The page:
A HERO INDEED.–

A good deal of interest was felt at the time when the Confederate officers, prisoners on board the “Maple Leaf,” captured that steamer, and made their escape to Currituck, in North Carolina. A correspondent furnishes the following instances of heroism connected with the affair, the hero of which is “a poor old man bowed down with age and poverty.”

The writer says:

“A few days after their escape, a squad of Federal cavalry, in scouring the country to arrest them, came upon the subject of this notice–Dempsey Kight by name– in the highway. A small tin bucket, which the old fisherman was carrying in his hand, attracted their attention. They halted, and asked him if he had not been feeding the escaped rebel officers. Too proud to utter a falsehood, he unhesitatingly answered to the affirmative. Whereupon they demanded of him to reveal the place of their concealment, and with threats and blows sought to wrest it from him. But the principle of honor was too strong in the old man’s bosom, and to all their impotunities he yielded not–their brutality he could not resist. They swore they would have the secret, or that he should die. With this intention, they hurried him aboard a gun-boat, and again tendered him the alternatives of death or of compliance with their wishes. He answered that he was convinced that they intended to hang him, but that he was resolved to die before he “would tell where those officers were.” Immediately they suspended him by the neck until life was nearly extinct. They then cut him down, and after reviving him, they repeated the same question, and received the same answer. Again his body hung in the air, and when his life was far more spent than before, they again unloosed the halter, receiving, as before, the same firm denial. Exasperated to fury, they told him that this was his only chance, and that they would not cut him down again. Sustained in this hour of sore trial by his sense of honor, which was stronger than his fear of death, the old man replied that he was convinced of his approaching end, yet he deemed death preferable to dishonor, and that he was ready to meet his fate. Again, and for the third time, his aged frame quivered in the agonies of death, and when he had ceased to struggle, they once more released him. Applying powerful stimulants, they succeeded in restoring him, when, with a determination worthy of the elder Brutus, he drew forth a knife, and attempted, by cutting his own throat, to free himself from his persecutors. By violence they forced his knife from him, when, by a mighty effort, he dashed the fiends aside, and plunged into the boiling surf to drown himself. With boat-hooks they fished him up, and baffled by his unyielding will, they permitted him to go ashore. This is a true statement of this infamous transaction. Dempsey Kight still lives, and plies his humble calling as a fisherman, and that he is one of God’s noblemen none will gainsay.”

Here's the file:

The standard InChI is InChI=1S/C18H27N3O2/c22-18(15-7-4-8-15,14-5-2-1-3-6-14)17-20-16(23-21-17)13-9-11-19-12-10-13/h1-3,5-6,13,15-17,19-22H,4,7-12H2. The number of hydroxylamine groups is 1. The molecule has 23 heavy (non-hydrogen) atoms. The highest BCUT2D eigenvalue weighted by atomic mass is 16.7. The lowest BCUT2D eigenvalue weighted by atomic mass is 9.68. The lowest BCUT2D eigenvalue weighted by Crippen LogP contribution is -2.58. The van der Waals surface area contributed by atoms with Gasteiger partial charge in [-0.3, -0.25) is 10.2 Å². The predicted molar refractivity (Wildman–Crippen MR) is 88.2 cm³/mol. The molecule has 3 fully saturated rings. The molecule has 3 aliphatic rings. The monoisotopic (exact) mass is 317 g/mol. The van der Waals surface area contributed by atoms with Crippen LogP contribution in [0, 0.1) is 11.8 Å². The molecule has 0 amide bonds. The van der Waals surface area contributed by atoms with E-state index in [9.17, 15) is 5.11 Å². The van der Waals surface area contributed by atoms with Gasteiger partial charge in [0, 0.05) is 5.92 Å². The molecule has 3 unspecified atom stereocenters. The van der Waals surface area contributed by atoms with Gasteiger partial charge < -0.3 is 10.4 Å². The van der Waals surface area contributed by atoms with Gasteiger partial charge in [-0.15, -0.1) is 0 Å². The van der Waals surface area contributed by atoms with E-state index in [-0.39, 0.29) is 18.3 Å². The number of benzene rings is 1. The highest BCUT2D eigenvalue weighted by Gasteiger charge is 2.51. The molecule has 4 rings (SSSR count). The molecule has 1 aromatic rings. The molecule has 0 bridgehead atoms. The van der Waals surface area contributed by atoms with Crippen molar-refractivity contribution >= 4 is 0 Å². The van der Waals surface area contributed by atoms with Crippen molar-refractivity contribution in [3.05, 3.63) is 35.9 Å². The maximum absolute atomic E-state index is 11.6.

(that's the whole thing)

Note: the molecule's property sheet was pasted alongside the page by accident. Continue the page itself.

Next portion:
Originally posted 2008-11-13 17:05:33.

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I'm a lover of God and His Son Jesus Christ. In addition I love to make yesterday's words come alive through the republishing of good and profitable books of old. The Civil War project is an ongoing labor of love. - Karan
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